Such ignorance is self-inflicted as MINDEF/SAF maintains tight control over the angling of defence themed stories and has a publicity plan that rolls out such-and-such an event at such-and-such an opportune time. MINDEF/SAF has yet to learn that a little more trust with the mainstream media and netizens would pay dividends over time as news gatherers pay back that trust with interest.

With the GE round the corner, it is unrealistic to expect Singaporeans to be overnight experts on the intricacies of coalition taskings or the necessity for SAF involvement in peace support operations. Our short term defence lies with the SAF and Home Team forces tasked with Singapore’s security. We hope they are up to the mark.

Hearts and minds
Ignorant or frightened voters are Singapore’s fragile underbelly. Terror elements know this. The Madrid bombings successfully executed regime change in Spain on a strategic scale with far less firepower than NATO forces have thus far expended to achieve the same goal in Libya.

Singapore's crackdown against terror suspects in the city state and staunch support for United States global war against extremists is likely to place the island high on the hit list of terror elements.

Even more alarming is the likelihood that a GE attack will fracture Singapore's bickering political entities. The ruling party’s avowed goal to demolish the opposition will make it all the more difficult for Singaporeans of different political leanings to close ranks in a post-attack scenario, when national unity is a natural balm.

One side does not trust all the others. The demolition derby will hurt commitment to defence (C2D) when political leaders have trashed and lambasted one another so viciously that rapproachment is unlikely. During an election campaign, political schadenfreude and C2D are inversely linked. The net result is an erosion in C2D as political entities hammer one another, especially in situations where the lines between political party and the State are blurred.

Indeed, if the PAP runs its campaign by its playbook, we can expect to see its political opponents come under even closer scrutiny - to phrase it politely - as polling day approaches.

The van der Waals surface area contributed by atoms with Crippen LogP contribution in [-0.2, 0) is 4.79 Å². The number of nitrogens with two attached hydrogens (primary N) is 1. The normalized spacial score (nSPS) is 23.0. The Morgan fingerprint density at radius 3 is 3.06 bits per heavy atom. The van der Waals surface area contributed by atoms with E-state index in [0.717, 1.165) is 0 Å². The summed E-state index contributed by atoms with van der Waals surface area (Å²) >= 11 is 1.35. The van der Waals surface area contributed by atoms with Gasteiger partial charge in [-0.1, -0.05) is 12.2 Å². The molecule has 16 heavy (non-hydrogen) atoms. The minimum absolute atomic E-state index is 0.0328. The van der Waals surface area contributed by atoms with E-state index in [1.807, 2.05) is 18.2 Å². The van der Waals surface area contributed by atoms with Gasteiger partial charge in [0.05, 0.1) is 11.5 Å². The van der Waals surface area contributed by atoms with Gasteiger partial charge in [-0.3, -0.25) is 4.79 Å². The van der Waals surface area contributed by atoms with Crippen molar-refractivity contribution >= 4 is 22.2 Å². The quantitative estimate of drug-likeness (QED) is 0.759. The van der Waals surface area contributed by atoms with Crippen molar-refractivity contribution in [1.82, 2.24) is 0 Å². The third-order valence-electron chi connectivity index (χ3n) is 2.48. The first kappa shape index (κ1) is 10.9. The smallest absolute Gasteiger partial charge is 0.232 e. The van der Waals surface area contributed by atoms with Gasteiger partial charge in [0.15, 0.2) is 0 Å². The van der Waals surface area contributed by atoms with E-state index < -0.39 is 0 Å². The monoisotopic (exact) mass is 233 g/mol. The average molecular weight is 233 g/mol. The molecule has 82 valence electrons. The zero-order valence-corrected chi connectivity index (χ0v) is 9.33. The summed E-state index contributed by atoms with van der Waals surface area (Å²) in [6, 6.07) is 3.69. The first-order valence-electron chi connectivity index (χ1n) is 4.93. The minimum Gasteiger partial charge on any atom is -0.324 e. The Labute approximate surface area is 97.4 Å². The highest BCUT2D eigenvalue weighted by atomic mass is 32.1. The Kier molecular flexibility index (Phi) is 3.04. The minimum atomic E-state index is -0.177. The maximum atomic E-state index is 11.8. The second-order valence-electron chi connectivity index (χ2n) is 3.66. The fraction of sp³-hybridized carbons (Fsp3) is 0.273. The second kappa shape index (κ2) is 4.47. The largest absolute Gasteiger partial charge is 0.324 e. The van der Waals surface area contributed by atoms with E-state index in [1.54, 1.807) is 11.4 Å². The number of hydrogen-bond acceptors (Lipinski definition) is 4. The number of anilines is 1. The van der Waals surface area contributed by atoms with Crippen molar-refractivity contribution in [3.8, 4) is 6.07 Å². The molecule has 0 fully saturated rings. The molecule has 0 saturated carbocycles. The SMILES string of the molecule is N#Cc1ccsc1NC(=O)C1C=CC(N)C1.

Mind you, mopping up operations could continue way after the GE results are announced, further damaging opportunities for political reconciliation.

Such friction works to the advantage of unfriendly elements as a successful attack is likely to trigger a vicious blame game and finger pointing for any security failures, real or perceived.

It is therefore regrettable to see character mauling distract voters from pressing issues of the day (such as accountability) as fallout from such methods will only fuel mistrust and animosity among political opponents. Tactics that lack finesse also run the risk of losing support from Singaporeans who have traditionally supported the party with convincing national deliverables and a sensible approach towards defence planning.

In a perfect storm, character bashing may end up bolstering the resolve of the opposing camp and stirring misgivings among one's own supporters. (Mind you, political assassinations may yield results completely different from what the perpetrators imagined. Just ask the Filipinos about Benigno Aquino and what his death led to.)

Depending on the scale of the terror attack, a mounting death toll may exact a price from politicians voted in by Singaporeans to ensure more good years. The backlash from a failure to secure our future together could therefore result in the freak election result scenario so feared by PAP stalwarts. This scenario would weaken Singapore's international and regional standing as the city state's political system has not been built around a dual party system.

So will Singaporeans continue staying together, moving ahead if voters vent their post-attack fury on the PAP?

This is a weakness astute terror minds may be tempted to exploit - if not during GE 2011 then perhaps during a future election as the trophy target may prove too tempting to overlook.

And if Singaporeans fail to condemn the political circus, we do not have to wait for a luck strike by terrorists to tear apart this accidental nation. We may end up doing it ourselves.

1 comment:

Ngiam Shih Tung said...

I think it's more likely that in the Singapore context, a successful terror attack would drive voters towards the PAP. Essentially a flight to safety.

In the case of Spain, those who supported the US invasion of Iraq like to characterise the defeat of the pro-Bush Spanish PM as an act of appeasement on the part of the Spanish electorate. Other observers ascribe the defeat of PM Aznar to his inital attempt to cover up evidence of al-qaeda involement and blame the bombings instead on a domestic separatist movement for political advantage.

In the Singapore context, the electorate would only turn against the incumbent government if an incident occurred and the PAP tried first to blame it on gay activists or marxist conspirators but it then emerged before polling day that the perpetrators were associates of Mas Selamat.